• Ahmed
    Feb 28, 2012 - 10:41AM

    Now, I am convinced that us Pakistans are the most short-sighted and superficial people. They view events in such amazing separation. The girl wins an Oscar, great! But wait, what does she win it for? Has any one even bothered viewing the trailing of this documentary short? It’s absolutely repugnant. How has this done Pakistan proud as a nation? We are the people that throw acid on women? A nation of crazies and psychos? I feel ashamed of the fact that this society is so diseased that the jury at the Oscars were so repulsed that even the sheer shock value would have impacted them. Now apart from being a nation of fundamentalists and match-fixers, we are also a nation of acid-throwers. It’s a short-documentary people! It’s not the film-making that they have awarded so much but the grotesque nature of the issue highlighted!
    It’s a personal achievement for her , rather than a national achievement for us.Recommend

  • saleem
    Feb 28, 2012 - 10:44AM

    We should award her the highest honour for highlighting the the systematic crazy-isation of Pakistan.


  • A.Khan
    Feb 28, 2012 - 8:03PM



  • Hamza's khan
    Mar 1, 2012 - 1:03AM

    It IS an achievement and it has and should give us a sense of pride.. And yes we need to face the facts that there are certain crazy people in our society with such atrocious behavior. I don’t see how we could be uplifting our country’s image in the world by hiding these facts under the bed. Or is it that they feel throwing acid on a woman or burning her to death is not atrocious enough?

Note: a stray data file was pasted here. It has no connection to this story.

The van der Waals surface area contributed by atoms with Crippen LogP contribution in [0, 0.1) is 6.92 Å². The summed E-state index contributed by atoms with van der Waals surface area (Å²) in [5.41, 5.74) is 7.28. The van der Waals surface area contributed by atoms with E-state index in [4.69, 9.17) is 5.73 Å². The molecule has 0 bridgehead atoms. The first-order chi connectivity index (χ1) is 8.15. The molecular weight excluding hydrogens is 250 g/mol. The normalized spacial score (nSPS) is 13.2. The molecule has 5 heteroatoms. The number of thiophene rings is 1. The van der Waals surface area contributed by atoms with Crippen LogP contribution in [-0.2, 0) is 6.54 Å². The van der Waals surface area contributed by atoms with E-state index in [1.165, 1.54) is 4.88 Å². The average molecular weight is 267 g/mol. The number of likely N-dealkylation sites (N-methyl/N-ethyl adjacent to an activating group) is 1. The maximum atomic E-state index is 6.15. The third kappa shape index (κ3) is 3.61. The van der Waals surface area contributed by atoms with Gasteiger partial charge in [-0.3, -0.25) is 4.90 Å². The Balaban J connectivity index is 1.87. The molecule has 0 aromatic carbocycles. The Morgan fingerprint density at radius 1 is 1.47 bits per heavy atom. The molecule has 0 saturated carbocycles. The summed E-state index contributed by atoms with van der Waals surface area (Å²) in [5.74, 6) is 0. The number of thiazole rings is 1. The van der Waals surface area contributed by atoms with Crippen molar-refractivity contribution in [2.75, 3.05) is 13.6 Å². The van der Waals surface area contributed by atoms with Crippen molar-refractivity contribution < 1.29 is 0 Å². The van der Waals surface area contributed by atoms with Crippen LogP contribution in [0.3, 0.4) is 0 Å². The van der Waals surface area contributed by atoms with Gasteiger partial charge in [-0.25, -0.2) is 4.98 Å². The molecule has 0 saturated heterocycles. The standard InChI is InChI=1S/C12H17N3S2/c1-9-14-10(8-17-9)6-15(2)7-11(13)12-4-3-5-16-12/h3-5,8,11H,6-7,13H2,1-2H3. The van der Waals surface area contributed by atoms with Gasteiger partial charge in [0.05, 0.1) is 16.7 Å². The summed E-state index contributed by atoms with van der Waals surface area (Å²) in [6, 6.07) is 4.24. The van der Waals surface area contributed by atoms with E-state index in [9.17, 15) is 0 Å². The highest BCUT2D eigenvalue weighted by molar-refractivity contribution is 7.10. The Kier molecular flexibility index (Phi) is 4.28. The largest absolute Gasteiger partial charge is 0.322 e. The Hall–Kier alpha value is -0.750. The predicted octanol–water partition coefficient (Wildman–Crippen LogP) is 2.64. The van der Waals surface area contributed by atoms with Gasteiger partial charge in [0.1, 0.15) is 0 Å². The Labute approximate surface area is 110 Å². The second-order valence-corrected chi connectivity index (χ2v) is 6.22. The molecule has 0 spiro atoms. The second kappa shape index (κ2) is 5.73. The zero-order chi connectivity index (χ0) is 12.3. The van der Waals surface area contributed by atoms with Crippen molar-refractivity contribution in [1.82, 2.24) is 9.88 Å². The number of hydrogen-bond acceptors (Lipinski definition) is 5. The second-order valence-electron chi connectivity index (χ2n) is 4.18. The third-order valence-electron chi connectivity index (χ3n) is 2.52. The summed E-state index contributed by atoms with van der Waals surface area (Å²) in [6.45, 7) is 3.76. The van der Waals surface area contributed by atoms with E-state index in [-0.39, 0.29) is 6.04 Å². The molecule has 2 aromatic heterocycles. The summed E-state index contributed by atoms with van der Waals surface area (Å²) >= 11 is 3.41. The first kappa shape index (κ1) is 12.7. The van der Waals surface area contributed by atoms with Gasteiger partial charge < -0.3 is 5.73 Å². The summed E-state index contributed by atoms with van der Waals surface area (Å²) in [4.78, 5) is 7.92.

• Jonathan Bootland
    Mar 2, 2012 - 2:18AM

    Elahi, who comments above, is typical of a myopic nationalist tendency that is all too frequent today: especially, it seems, in Pakistan. I have news for him: criticism of your own country is not treason. Personally, I suspect his rationale is entirely motivated by the same mysogonism that fuels Islamophobia in the West. In his purview, nothing wrong ever happens in Pakistan: talk about living in ‘Cloud-cuckoo land’!


  • U Khan
    Mar 2, 2012 - 5:13AM

    So another has found yet another way to make it big in the USA by selling the country down the river. Forever will PK’s first international film success be about the lowest of the low, doing despicable things to the most vulnerable. Its not as if its unique to happens unfortunately in many other places (remember the dowry related cooking stove deaths?)
    Buuuutt thats okay, as long as Sharmeen gets her gold star for being a clever good little third worlder.
    There is nothing to see here.Recommend

  • Maarij Saleem Shaikh
    Mar 28, 2012 - 10:36PM

    To Mr Elahi and Mr Ahmed. Would ever go for a treatment for any particular disease unless you know you are a victim of it. I hope this sums up everything..